AUGUSTA – The state Senate approved new limits Wednesday on the ability of towns and their residents to fight unwanted development projects.

In a floor fight lead by Lewiston state Sen. Peggy Rotundo, a Democrat, and Sen. Dana Dow, R-Waldoboro, opponents tried to stop the legislation and then to amend it to make it less restrictive. While they were unable to stop the bill, a compromise reached with the bill’s supporters did extend the amount of time that municipalities and residents have to react to development proposals.

As it stands now, the legislation would give a community 75 days after the issuance of a building permit to complete any efforts to stop the development, including the completion of a petition drive and referendum election.

After talking with Lewiston officials about the process for a citizens’ initiative, Rotundo said she’s convinced that 75 days is not enough time. At least 10 residents have to come together with the city to create the petition and then people have 60 days to come to city hall to sign. After the signatures are verified, the city council then schedules the vote, usually to coincide with the next citywide ballot.

“Even 75 days doesn’t give the people enough time to get through the process,” Rotundo said. “And there’s nothing that says the city council has to schedule the election within the 75 days. There’s no way this could be done in Lewiston within 75 days.”

Supporters of the bill said it is a question of fairness for businesses and a way to promote the development of affordable housing.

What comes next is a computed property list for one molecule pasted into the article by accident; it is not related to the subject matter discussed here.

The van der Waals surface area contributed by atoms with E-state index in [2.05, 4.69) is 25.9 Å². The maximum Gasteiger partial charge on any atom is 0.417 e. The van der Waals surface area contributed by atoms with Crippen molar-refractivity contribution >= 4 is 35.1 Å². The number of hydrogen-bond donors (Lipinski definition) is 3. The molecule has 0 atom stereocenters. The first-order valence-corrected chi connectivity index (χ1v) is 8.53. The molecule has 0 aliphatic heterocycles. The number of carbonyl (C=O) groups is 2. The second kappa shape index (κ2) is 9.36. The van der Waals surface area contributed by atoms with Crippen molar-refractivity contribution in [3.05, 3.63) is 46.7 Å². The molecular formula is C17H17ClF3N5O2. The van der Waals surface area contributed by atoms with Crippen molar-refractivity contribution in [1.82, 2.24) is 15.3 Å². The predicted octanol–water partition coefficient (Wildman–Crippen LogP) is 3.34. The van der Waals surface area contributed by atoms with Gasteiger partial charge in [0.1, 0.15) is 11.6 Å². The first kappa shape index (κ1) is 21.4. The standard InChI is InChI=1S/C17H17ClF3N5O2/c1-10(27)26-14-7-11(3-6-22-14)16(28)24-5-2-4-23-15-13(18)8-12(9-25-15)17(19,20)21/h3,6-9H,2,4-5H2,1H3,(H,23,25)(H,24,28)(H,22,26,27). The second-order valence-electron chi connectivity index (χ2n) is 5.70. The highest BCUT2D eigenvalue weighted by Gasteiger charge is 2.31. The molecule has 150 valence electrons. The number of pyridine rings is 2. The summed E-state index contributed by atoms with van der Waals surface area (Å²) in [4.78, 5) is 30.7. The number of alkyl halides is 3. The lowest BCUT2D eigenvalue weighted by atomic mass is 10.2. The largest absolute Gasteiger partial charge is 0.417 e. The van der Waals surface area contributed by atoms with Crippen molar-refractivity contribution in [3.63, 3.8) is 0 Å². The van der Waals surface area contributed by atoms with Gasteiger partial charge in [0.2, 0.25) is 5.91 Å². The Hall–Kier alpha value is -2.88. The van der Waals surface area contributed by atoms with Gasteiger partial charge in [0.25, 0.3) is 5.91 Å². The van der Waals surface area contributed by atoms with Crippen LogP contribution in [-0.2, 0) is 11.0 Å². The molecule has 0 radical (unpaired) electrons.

“There’s no question for me and many on my committee that this bill is about standing up for fairness, predictability and consistency,” said Sen. Elizabeth Schneider, D-Orono, and chairwoman of the State and Local Government Committee that worked on the bill. “If you believe, like me, that once rules and laws are set people should be able to depend on them for fairness and consistency, then the current set up will not pass muster.”

South Portland Democratic Sen. Lynn Bromley, who sponsored the legislation, said her determination to see the bill become law rests on the desperate need in some parts of the state for affordable, work force housing.

“We believe fervently that without this bill, we’re not able to go forward with many of the important affordable housing projects that we must,” Bromley said.

The Maine Housing Authority is among the groups that supports passage.

Opponents countered that the bill has nothing to do with affordable housing, squelches a community’s ability to control its own destiny and undermines the right of residents to petition the government.

Citing research from the Maine Municipal Association, which opposes the bill, Rotundo said that there have been only eight cases in the last 20 years when a referendum to stop a project had gotten to a vote and an affordable housing project has never been stopped.

“The only time there’s been a referendum on public housing, the people in Portland reaffirmed the desire for the project,” Rotundo said. “People here got convinced that this was about fairness toward a guy trying to put a deck on his house or about public housing. That’s not what it’s about. It’s about high impact development.”

After it became clear that opponents of the bill could not stop it, Sen. Scott Cowger, D-Hallowell, offered an amendment that would have attached a public hearing requirement. If developers wanted to take advantage of the 75-day deadline, they would have to hold a public hearing to make sure information about the proposal was generally available. The amendment failed.

“At the end of the day, it’s about the fundamental right to petition the government for a redress of grievances and to control what’s happening in your own community,” Rotundo said. “If we have to err, err on protecting people’s rights.”